Web Posting May Provide Insight Into Iraq Insurgency
BAGHDAD, Iraq, Nov. 23, 2004 — -- For the second time this month, a message that appears to come from inside the Iraqi insurgency has been posted on a Web site. While its authenticity can't be proven, the message seems to provide a valuable perspective on both the insurgents' strategy and the challenges they face.
The new message opens with a plea for advice from Palestinian and Chechen militants as well as Osama bin Laden supporters in Afghanistan and Pakistan. "We face many problems," it reads in Arabic, "and need your military guidance since you have more experience."
The problems, the message says, are the result of losing the insurgent safe haven of Fallujah to U.S. troops. It says the insurgency was hampered as checkpoints and raids spread "to every city and road." Communications broke down as insurgents were forced to spread out through the country.
The arrest of some of their military experts, more "spies willing to help the enemy," and a dwindling supply of arms also added to the organizational breakdown, it reads.
But the message also lists new "advantages," claiming insurgent groups are spreading -- to Mosul, Tikrit, Baghdad, and as far south as Basra.
There have been coordinated attacks by insurgents in a number of the cities mentioned over the past few days.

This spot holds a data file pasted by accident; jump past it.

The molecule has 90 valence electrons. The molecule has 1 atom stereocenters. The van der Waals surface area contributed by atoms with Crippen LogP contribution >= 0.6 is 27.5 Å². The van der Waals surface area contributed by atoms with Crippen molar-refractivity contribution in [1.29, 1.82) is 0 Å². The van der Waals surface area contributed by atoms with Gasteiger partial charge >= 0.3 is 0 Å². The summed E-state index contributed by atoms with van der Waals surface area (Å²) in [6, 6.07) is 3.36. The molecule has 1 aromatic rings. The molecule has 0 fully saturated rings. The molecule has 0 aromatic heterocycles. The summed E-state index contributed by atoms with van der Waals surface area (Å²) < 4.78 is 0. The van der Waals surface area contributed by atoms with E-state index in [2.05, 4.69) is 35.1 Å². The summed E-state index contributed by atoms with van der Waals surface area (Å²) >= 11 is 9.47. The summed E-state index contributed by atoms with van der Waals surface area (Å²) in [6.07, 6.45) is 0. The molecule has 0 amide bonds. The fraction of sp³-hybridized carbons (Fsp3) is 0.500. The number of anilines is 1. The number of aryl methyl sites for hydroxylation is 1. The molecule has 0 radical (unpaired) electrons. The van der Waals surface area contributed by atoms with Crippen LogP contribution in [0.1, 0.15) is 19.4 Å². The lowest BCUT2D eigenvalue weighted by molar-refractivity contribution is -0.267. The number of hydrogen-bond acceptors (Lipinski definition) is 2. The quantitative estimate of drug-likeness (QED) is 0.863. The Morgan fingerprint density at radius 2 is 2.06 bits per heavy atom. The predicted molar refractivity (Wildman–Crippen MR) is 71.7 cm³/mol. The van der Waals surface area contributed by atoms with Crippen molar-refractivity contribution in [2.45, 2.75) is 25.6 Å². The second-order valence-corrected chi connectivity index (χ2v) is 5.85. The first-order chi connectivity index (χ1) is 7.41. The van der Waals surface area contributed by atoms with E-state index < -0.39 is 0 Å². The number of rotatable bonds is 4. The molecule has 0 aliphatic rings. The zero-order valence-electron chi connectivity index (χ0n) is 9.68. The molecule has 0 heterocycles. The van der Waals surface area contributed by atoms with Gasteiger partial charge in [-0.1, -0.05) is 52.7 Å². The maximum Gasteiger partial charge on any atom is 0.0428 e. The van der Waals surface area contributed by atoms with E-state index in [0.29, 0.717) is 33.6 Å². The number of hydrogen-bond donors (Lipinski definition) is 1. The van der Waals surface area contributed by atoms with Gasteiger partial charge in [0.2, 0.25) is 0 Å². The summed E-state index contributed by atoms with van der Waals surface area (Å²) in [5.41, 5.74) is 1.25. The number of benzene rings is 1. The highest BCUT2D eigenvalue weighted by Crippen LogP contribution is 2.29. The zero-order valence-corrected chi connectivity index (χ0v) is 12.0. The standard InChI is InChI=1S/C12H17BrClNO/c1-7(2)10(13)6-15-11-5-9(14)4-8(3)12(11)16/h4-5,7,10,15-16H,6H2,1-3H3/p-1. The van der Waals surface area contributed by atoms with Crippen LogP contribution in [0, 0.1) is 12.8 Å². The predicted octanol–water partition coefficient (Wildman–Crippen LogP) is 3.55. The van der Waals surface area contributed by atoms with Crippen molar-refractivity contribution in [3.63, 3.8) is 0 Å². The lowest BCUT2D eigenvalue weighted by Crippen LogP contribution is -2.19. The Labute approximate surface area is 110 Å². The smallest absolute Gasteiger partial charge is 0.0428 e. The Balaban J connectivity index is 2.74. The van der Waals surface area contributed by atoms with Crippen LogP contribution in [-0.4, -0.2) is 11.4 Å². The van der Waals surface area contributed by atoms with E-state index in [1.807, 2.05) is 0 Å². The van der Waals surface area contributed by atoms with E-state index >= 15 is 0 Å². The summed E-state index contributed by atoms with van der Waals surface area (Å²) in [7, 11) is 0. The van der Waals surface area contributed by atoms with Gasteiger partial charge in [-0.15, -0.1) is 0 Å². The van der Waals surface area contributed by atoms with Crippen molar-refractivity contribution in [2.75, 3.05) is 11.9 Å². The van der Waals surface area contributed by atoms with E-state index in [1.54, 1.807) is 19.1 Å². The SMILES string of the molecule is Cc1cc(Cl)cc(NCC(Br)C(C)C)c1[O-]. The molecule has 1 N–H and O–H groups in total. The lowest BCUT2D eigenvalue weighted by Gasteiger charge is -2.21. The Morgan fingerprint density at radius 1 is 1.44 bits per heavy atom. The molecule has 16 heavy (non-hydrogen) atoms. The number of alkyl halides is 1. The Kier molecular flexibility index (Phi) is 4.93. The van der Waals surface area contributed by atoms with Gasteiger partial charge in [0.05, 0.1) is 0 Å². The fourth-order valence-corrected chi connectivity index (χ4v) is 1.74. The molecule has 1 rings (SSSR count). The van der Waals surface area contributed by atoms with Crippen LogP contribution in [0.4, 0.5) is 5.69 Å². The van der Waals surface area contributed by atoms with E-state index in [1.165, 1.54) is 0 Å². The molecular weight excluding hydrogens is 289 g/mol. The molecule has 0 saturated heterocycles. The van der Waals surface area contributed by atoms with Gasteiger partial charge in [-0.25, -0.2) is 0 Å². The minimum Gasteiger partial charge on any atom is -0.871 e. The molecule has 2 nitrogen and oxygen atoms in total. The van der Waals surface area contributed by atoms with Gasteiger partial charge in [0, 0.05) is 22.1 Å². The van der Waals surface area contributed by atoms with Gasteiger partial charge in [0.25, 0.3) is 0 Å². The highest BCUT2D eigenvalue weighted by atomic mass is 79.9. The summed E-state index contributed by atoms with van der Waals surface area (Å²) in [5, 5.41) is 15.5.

The message displays no political or religious ideology, but it does claim "a huge increase" in volunteers since the start of the U.S.-led assault on Fallujah.
"This particular memo asks for strategic advice, but it makes it very clear in the text that what they really want are volunteers, money and more munitions," said military analyst Tony Cordesman, an ABC News consultant.
Analysts say the message appears to be written by the same man, identified as Abu Ahmed al-Baghdadi, who posted a plan of action on the Internet a few weeks ago that included kidnapping interim Iraqi Prime Minister Iyad Allawi's relatives and attacking British troops.
That message quickly disappeared, perhaps to prevent anyone from tracing it. But on Nov. 9, Allawi's first cousin, the cousin's wife and their pregnant daughter-in-law were kidnapped by gunmen from their home in Baghdad. The two women were released five days later and the cousin on Sunday.
Late today, another Internet posting from a group calling itself "The Media Department of Al Qaeda in Iraq" included a video showing insurgents walking freely on one of Baghdad's main streets. It claims that the Iraqis who live there support their cause.
ABC News' Bill Blakemore filed this report for World News Tonight.